Karl Bowden

View Routing Concepts in Swift

Back story of view routing in Swift. All code is conceptual and intended to illustrate concepts only.

It’s uncommon to see a backend web framework without a router. It makes sense. The web is built around URL’s that naturally branch out to routes.

Since the rise of frontend frameworks, routers have become a natural fit there too. Plus there is no shortage of choice for routers.

The function of a UI router is fairly simple:

That really is all there is to it, and it’s something we have been doing for a long time with coordinator and presenter patterns. The router is essentially a set of helper functions for declaring these patterns.

It is especially helpful when combined with state and side-effect separation. With very specific advantages:

At this point you can probably guess the frontend web frameworks that implement these patterns (in part or whole): Elm, Cycle, Redux, React, Angular, Vue, etc. Familiarity with these frameworks is not necessary though, as we are concerned more with how to apply the concepts behind them in our swift applications.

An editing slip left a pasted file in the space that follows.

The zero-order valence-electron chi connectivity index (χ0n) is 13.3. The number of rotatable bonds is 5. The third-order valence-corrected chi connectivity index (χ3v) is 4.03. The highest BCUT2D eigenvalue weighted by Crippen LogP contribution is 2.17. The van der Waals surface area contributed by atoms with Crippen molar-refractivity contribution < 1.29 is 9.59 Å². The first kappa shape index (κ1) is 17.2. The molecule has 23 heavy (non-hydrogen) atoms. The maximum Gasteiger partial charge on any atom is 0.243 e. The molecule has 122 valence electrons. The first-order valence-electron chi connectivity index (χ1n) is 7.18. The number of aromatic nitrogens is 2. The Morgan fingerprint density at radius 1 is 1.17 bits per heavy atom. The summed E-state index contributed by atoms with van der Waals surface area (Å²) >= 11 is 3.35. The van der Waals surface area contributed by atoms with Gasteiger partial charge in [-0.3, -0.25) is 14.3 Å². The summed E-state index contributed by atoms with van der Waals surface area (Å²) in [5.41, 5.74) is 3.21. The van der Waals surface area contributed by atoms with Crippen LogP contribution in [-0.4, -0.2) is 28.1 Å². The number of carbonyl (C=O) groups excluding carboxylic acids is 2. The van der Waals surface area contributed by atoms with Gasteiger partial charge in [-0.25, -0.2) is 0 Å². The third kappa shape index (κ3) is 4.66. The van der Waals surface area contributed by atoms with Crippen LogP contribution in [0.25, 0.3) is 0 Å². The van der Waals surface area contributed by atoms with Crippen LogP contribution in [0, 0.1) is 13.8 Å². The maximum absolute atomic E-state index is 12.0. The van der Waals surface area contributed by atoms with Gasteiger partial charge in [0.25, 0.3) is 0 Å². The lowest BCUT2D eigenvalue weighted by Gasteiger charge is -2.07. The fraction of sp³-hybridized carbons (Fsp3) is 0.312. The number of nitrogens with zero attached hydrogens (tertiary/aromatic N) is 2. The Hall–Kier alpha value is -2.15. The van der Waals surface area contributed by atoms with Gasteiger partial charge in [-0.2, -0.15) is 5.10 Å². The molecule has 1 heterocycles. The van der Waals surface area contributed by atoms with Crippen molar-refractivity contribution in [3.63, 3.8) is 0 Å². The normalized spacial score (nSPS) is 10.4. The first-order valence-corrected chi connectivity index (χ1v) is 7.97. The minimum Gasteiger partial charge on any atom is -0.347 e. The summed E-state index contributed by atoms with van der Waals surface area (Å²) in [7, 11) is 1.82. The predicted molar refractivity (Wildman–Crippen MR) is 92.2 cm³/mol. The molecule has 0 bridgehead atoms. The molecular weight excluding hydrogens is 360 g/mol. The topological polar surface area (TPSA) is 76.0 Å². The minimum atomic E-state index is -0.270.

Introducing Featherweight Router

The main main downside to implementing routers in iOS has been the amount of boilerplate code it requires. I have repeated the pattern often enough that it warranted moving into a project of it’s own. Hence I introduce to you the Featherweight Router project. It was designed to be:

Featherweight Router doesn’t make any decisions for you outside of declaring a route structure. You still need to choose a UI framework, how to handle route changes and where to store state.

Wrapping up

Want to learn more? Check out:

My sources of inspiration:

With a special thank you to every person promoting the use of solid functional patterns.